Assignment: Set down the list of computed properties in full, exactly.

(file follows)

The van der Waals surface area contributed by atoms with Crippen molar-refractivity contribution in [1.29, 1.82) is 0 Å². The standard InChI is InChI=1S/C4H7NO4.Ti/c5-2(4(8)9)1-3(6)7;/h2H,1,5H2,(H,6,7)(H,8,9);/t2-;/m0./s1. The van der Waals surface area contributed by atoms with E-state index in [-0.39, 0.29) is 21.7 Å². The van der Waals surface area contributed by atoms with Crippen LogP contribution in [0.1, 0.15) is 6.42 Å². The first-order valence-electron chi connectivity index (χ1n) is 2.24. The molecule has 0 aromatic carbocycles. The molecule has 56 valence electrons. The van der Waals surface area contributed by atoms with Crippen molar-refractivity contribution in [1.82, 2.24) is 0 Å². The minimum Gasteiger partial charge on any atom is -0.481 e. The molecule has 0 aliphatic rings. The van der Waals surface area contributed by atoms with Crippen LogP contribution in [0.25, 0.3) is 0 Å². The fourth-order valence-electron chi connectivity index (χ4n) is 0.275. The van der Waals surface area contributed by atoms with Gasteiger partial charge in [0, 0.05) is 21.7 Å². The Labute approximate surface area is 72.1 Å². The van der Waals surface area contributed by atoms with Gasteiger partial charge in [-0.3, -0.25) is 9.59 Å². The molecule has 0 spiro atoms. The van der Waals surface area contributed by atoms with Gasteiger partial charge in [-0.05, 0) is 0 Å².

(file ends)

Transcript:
The van der Waals surface area contributed by atoms with Crippen molar-refractivity contribution in [1.29, 1.82) is 0 Å². The standard InChI is InChI=1S/C4H7NO4.Ti/c5-2(4(8)9)1-3(6)7;/h2H,1,5H2,(H,6,7)(H,8,9);/t2-;/m0./s1. The van der Waals surface area contributed by atoms with E-state index in [-0.39, 0.29) is 21.7 Å². The van der Waals surface area contributed by atoms with Crippen LogP contribution in [0.1, 0.15) is 6.42 Å². The first-order valence-electron chi connectivity index (χ1n) is 2.24. The molecule has 0 aromatic carbocycles. The molecule has 56 valence electrons. The van der Waals surface area contributed by atoms with Crippen molar-refractivity contribution in [1.82, 2.24) is 0 Å². The minimum Gasteiger partial charge on any atom is -0.481 e. The molecule has 0 aliphatic rings. The van der Waals surface area contributed by atoms with Crippen LogP contribution in [0.25, 0.3) is 0 Å². The fourth-order valence-electron chi connectivity index (χ4n) is 0.275. The van der Waals surface area contributed by atoms with Gasteiger partial charge in [0, 0.05) is 21.7 Å². The Labute approximate surface area is 72.1 Å². The van der Waals surface area contributed by atoms with Gasteiger partial charge in [-0.3, -0.25) is 9.59 Å². The molecule has 0 spiro atoms. The van der Waals surface area contributed by atoms with Gasteiger partial charge in [-0.05, 0) is 0 Å².